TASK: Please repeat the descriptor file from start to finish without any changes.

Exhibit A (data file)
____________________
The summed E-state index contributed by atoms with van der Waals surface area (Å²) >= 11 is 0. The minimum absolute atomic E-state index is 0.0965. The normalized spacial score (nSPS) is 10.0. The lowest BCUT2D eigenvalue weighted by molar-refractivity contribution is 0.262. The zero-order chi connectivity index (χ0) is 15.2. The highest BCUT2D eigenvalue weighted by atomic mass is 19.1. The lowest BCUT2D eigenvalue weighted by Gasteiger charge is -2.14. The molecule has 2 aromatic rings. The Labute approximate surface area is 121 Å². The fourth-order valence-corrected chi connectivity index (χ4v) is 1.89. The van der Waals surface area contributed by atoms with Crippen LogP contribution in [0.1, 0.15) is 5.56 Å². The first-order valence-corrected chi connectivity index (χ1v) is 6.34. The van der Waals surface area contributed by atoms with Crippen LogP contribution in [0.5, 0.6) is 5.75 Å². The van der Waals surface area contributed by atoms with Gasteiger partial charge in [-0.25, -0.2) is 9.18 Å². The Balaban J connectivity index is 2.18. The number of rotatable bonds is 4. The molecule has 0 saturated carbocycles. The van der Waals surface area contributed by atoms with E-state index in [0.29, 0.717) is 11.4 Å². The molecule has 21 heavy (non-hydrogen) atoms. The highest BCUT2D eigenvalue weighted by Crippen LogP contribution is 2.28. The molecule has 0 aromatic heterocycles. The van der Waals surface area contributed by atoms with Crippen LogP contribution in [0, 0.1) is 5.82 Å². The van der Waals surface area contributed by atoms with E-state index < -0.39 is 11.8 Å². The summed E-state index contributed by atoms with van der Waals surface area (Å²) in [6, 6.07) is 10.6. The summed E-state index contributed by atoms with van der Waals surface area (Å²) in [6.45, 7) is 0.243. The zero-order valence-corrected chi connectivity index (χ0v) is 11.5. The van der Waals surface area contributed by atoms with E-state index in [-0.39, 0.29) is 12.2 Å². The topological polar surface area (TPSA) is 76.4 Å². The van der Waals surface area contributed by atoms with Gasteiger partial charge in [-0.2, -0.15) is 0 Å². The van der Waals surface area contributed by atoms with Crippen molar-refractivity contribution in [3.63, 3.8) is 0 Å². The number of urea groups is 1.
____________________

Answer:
The summed E-state index contributed by atoms with van der Waals surface area (Å²) >= 11 is 0. The minimum absolute atomic E-state index is 0.0965. The normalized spacial score (nSPS) is 10.0. The lowest BCUT2D eigenvalue weighted by molar-refractivity contribution is 0.262. The zero-order chi connectivity index (χ0) is 15.2. The highest BCUT2D eigenvalue weighted by atomic mass is 19.1. The lowest BCUT2D eigenvalue weighted by Gasteiger charge is -2.14. The molecule has 2 aromatic rings. The Labute approximate surface area is 121 Å². The fourth-order valence-corrected chi connectivity index (χ4v) is 1.89. The van der Waals surface area contributed by atoms with Crippen LogP contribution in [0.1, 0.15) is 5.56 Å². The first-order valence-corrected chi connectivity index (χ1v) is 6.34. The van der Waals surface area contributed by atoms with Crippen LogP contribution in [0.5, 0.6) is 5.75 Å². The van der Waals surface area contributed by atoms with Gasteiger partial charge in [-0.25, -0.2) is 9.18 Å². The Balaban J connectivity index is 2.18. The number of rotatable bonds is 4. The molecule has 0 saturated carbocycles. The van der Waals surface area contributed by atoms with E-state index in [0.29, 0.717) is 11.4 Å². The molecule has 21 heavy (non-hydrogen) atoms. The highest BCUT2D eigenvalue weighted by Crippen LogP contribution is 2.28. The molecule has 0 aromatic heterocycles. The van der Waals surface area contributed by atoms with Crippen LogP contribution in [0, 0.1) is 5.82 Å². The van der Waals surface area contributed by atoms with E-state index < -0.39 is 11.8 Å². The summed E-state index contributed by atoms with van der Waals surface area (Å²) in [6, 6.07) is 10.6. The summed E-state index contributed by atoms with van der Waals surface area (Å²) in [6.45, 7) is 0.243. The zero-order valence-corrected chi connectivity index (χ0v) is 11.5. The van der Waals surface area contributed by atoms with E-state index in [-0.39, 0.29) is 12.2 Å². The topological polar surface area (TPSA) is 76.4 Å². The van der Waals surface area contributed by atoms with Gasteiger partial charge in [-0.2, -0.15) is 0 Å². The van der Waals surface area contributed by atoms with Crippen molar-refractivity contribution in [3.63, 3.8) is 0 Å². The number of urea groups is 1.